What we learned from the divisional round of the NFL

What we learned from the divisional round of the NFL playoffs, Day 1: From the Eagles’ resurgence to Patrick Mahomes’ injury

The next wave of NFL playoff football is well underway. The divisional round kicked off on Saturday with two regular-season rematches, and boy do we have a lot left to do after that action? The Chiefs return to the AFC Championship thanks to a 27-20 win over the rising Jaguars. And the Eagles will host the NFC Championship for the second time in five years after beating the Giants 38-7.

Here are some immediate and big takeaways from Division Round Opening Day:

Hurts and the Eagles are back

We say “back” because, honestly, over the last month it’s felt like they’ve “left”. Since Jalen Hurts, once a virtual castle to face Patrick Mahomes for this year’s MVP honors, fell to the ground with a shoulder injury, Philly has plateaued, if not regressed, heading into the postseason. But on Saturday night against a Giants team fresh from an impressive upset from Minnesota, they looked back on their peak form. Hurts, for example, seemed to have no limitations, excelled early on as a passer and, perhaps more notably, on the ground. And the Haason Reddick-led defense chased Daniel Jones and company all night, handing what Brian Daboll later described as a “crash landing” to New York. It’s time to look at the Birds again as true title contenders.

The Giants need more help than we thought

This year was also a success for New York. The G-Men shouldn’t even make the playoffs considering Brian Daboll inherited the torn roster. Daniel Jones is certainly registering as a different prospect than months ago. But unlike Jacksonville, which started Kansas City under a freshman coach (more on that below), the Giants had little struggle or urgency in Philadelphia. This is not primarily due to Jones or Daboll, but rather to a still heavily understaffed lineup of premium spots. General Manager Joe Schoen urgently needs to prioritize upgrades along the offensive line, including on the flank and at the linebacker.

Mahome’s ankle is a legitimate concern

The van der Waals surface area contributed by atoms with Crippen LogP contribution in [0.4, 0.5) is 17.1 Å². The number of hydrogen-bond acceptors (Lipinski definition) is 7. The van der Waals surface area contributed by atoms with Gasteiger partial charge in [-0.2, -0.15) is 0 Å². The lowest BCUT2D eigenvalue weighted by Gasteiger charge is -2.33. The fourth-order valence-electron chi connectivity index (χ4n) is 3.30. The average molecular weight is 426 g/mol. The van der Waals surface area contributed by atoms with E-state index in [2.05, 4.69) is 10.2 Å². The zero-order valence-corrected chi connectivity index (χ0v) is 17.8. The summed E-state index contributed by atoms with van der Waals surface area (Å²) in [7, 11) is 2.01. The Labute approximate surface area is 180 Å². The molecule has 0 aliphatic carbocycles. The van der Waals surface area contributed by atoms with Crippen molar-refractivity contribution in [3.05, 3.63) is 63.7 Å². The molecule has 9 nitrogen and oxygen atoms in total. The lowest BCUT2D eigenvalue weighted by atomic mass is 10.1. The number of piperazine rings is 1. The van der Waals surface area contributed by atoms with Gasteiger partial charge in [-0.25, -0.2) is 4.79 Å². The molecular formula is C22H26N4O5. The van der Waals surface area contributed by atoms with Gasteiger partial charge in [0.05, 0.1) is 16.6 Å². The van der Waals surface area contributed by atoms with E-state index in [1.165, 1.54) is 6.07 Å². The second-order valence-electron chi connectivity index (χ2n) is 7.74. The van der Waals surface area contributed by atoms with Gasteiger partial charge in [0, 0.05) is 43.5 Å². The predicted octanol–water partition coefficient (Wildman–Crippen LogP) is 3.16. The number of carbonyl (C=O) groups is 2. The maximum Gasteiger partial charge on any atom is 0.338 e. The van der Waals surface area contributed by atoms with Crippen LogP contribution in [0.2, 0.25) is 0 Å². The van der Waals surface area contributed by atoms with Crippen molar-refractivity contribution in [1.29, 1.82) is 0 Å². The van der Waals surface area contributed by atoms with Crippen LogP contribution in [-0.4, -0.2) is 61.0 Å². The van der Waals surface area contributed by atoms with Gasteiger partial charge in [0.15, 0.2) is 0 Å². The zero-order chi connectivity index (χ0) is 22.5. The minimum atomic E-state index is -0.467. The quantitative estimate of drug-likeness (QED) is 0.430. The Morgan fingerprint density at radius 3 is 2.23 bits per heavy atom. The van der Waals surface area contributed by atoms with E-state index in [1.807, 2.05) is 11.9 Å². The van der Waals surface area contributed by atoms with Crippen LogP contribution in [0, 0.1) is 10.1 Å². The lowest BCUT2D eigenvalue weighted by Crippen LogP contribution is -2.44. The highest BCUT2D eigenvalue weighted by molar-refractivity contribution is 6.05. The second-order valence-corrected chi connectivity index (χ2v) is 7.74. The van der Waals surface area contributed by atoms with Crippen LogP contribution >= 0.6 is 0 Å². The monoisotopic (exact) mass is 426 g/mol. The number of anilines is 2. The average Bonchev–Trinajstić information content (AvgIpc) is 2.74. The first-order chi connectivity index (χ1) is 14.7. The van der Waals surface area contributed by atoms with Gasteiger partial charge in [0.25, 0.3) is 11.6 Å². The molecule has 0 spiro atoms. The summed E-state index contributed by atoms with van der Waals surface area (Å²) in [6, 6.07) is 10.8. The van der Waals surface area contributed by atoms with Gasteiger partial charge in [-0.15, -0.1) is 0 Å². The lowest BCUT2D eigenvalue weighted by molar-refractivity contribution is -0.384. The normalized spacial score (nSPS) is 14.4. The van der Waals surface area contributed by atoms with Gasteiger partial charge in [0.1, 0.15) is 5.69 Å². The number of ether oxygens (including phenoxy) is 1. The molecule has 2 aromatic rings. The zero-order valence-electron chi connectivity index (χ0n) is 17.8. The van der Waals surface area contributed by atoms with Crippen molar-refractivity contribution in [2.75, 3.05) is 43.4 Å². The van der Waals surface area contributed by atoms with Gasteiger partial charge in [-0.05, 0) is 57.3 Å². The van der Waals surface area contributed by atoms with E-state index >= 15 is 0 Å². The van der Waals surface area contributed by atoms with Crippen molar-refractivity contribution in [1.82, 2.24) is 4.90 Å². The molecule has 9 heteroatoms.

The big story of the Chiefs appearing in an AFC title game for the fifth straight season had nothing to do with the actual win or the highlights that led to it — Isiah Pacheco’s open lanes, Kadarius Toney’s heavy engagement, some big D- line moments. When star quarterback Patrick Mahomes was briefly eliminated in the second quarter with an ankle injury, his health was the priority. Visibly resistant to medical attention, the MVP nominee struggled through a noticeable limp to keep Kansas City in the lead and seal the win.

CBS Sports’ Doug Clawson also points out that Mahomes, accustomed to relying on his mobility, has made 41% of the league’s touchdown passes outside of the pocket (15 of 36) over the past five postseasons.

He’ll certainly do everything in his power to move forward, but that doesn’t mean it won’t affect his mobility and/or Andy Reid’s play-calling, albeit by a small amount. Lucky for the Chiefs…

It doesn’t matter who’s under the middle; Few players produce as consistently when it counts. No. 87 was everywhere, working at center against Jacksonville with 14 catches for 98 yards and two points. There really isn’t much more to say than: Kelce’s presence, with or without an imposing No. 1 receiver drawing outside attention, is often enough to have KC moving up and down the field. At 33, he’s still at his best.

The jaguars are here to stay

It’s been apparent for some time that Jacksonville made the right decision in hiring ex-Eagles coach Doug Pederson, but that team’s postseason performance — only the Jaguars’ second playoff bid in the last 15 years — justifies it the burgeoning optimism in Northeast Florida. Coming back from down 27 to beat the Chargers was miraculous confirmation that Trevor Lawrence and company are on the rise. But keeping the Chiefs busy at Arrowhead was arguably just as impressive, even with Mahomes limping around for most of the day. Pederson called the game with its typical aggressiveness. Lawrence flashed veteran-level confidence. Best of all, reinforcements should come as Calvin Ridley and others join playmakers like Travis Etienne Jr., Christian Kirk and Jamal Agnew; The latter two, with untimely mistakes, showed that they could shine in more secondary roles.